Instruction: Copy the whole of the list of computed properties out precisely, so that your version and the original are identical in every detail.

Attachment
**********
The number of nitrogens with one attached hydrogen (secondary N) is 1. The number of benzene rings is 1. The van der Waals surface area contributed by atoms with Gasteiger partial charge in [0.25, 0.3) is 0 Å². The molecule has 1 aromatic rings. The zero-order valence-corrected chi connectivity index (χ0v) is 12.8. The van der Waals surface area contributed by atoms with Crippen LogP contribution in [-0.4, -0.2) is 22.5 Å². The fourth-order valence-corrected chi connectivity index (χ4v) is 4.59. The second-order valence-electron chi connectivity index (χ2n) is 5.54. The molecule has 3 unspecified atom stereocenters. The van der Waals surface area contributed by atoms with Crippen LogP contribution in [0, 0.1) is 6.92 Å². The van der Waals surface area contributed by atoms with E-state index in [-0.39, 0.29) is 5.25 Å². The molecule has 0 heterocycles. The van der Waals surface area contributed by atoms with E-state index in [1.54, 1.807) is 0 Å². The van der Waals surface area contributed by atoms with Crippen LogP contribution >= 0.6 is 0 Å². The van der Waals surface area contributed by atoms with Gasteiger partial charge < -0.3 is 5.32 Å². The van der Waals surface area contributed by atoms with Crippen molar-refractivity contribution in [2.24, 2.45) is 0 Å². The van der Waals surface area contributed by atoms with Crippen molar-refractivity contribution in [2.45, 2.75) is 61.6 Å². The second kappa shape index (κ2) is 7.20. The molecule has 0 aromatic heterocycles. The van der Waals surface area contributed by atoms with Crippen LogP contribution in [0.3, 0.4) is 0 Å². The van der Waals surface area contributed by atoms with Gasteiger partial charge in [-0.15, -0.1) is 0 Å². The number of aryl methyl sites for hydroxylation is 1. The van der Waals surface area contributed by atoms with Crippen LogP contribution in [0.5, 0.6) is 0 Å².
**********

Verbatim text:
The number of nitrogens with one attached hydrogen (secondary N) is 1. The number of benzene rings is 1. The van der Waals surface area contributed by atoms with Gasteiger partial charge in [0.25, 0.3) is 0 Å². The molecule has 1 aromatic rings. The zero-order valence-corrected chi connectivity index (χ0v) is 12.8. The van der Waals surface area contributed by atoms with Crippen LogP contribution in [-0.4, -0.2) is 22.5 Å². The fourth-order valence-corrected chi connectivity index (χ4v) is 4.59. The second-order valence-electron chi connectivity index (χ2n) is 5.54. The molecule has 3 unspecified atom stereocenters. The van der Waals surface area contributed by atoms with Crippen LogP contribution in [0, 0.1) is 6.92 Å². The van der Waals surface area contributed by atoms with E-state index in [-0.39, 0.29) is 5.25 Å². The molecule has 0 heterocycles. The van der Waals surface area contributed by atoms with E-state index in [1.54, 1.807) is 0 Å². The van der Waals surface area contributed by atoms with Crippen LogP contribution >= 0.6 is 0 Å². The van der Waals surface area contributed by atoms with Gasteiger partial charge < -0.3 is 5.32 Å². The van der Waals surface area contributed by atoms with Crippen molar-refractivity contribution in [2.24, 2.45) is 0 Å². The van der Waals surface area contributed by atoms with Crippen molar-refractivity contribution in [2.45, 2.75) is 61.6 Å². The second kappa shape index (κ2) is 7.20. The molecule has 0 aromatic heterocycles. The van der Waals surface area contributed by atoms with Crippen LogP contribution in [0.3, 0.4) is 0 Å². The van der Waals surface area contributed by atoms with Gasteiger partial charge in [-0.15, -0.1) is 0 Å². The number of aryl methyl sites for hydroxylation is 1. The van der Waals surface area contributed by atoms with Crippen LogP contribution in [0.5, 0.6) is 0 Å².